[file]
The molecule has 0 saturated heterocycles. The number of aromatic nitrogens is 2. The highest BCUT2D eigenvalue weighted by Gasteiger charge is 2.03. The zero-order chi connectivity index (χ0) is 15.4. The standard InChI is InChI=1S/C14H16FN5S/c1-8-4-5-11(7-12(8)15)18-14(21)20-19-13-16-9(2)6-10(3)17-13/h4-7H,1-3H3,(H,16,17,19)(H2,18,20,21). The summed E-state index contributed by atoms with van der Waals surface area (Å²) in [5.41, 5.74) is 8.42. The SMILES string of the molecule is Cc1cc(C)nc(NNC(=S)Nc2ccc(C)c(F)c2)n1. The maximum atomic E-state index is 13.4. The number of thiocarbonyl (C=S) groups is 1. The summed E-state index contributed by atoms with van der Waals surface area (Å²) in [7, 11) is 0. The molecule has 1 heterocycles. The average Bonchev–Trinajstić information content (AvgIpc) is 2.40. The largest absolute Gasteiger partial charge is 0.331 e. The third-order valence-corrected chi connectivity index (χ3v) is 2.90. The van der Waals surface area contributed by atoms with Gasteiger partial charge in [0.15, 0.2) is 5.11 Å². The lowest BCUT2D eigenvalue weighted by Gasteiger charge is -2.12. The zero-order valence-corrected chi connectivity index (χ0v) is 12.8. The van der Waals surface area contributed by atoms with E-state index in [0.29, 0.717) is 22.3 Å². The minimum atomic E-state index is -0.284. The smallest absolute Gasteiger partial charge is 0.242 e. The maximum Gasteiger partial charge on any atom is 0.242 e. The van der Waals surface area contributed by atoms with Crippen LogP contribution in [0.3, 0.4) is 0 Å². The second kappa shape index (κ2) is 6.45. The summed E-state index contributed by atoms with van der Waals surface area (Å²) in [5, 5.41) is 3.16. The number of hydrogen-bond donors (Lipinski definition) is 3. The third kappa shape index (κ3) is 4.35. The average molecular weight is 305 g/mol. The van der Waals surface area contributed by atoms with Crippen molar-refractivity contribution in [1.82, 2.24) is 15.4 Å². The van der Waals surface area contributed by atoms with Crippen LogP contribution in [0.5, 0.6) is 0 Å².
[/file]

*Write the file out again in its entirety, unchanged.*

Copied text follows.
The molecule has 0 saturated heterocycles. The number of aromatic nitrogens is 2. The highest BCUT2D eigenvalue weighted by Gasteiger charge is 2.03. The zero-order chi connectivity index (χ0) is 15.4. The standard InChI is InChI=1S/C14H16FN5S/c1-8-4-5-11(7-12(8)15)18-14(21)20-19-13-16-9(2)6-10(3)17-13/h4-7H,1-3H3,(H,16,17,19)(H2,18,20,21). The summed E-state index contributed by atoms with van der Waals surface area (Å²) in [5.41, 5.74) is 8.42. The SMILES string of the molecule is Cc1cc(C)nc(NNC(=S)Nc2ccc(C)c(F)c2)n1. The maximum atomic E-state index is 13.4. The number of thiocarbonyl (C=S) groups is 1. The summed E-state index contributed by atoms with van der Waals surface area (Å²) in [7, 11) is 0. The molecule has 1 heterocycles. The average Bonchev–Trinajstić information content (AvgIpc) is 2.40. The largest absolute Gasteiger partial charge is 0.331 e. The third-order valence-corrected chi connectivity index (χ3v) is 2.90. The van der Waals surface area contributed by atoms with Gasteiger partial charge in [0.15, 0.2) is 5.11 Å². The lowest BCUT2D eigenvalue weighted by Gasteiger charge is -2.12. The zero-order valence-corrected chi connectivity index (χ0v) is 12.8. The van der Waals surface area contributed by atoms with E-state index in [0.29, 0.717) is 22.3 Å². The minimum atomic E-state index is -0.284. The smallest absolute Gasteiger partial charge is 0.242 e. The maximum Gasteiger partial charge on any atom is 0.242 e. The van der Waals surface area contributed by atoms with Crippen LogP contribution in [0.3, 0.4) is 0 Å². The second kappa shape index (κ2) is 6.45. The summed E-state index contributed by atoms with van der Waals surface area (Å²) in [5, 5.41) is 3.16. The number of hydrogen-bond donors (Lipinski definition) is 3. The third kappa shape index (κ3) is 4.35. The average molecular weight is 305 g/mol. The van der Waals surface area contributed by atoms with Crippen molar-refractivity contribution in [1.82, 2.24) is 15.4 Å². The van der Waals surface area contributed by atoms with Crippen LogP contribution in [0.5, 0.6) is 0 Å².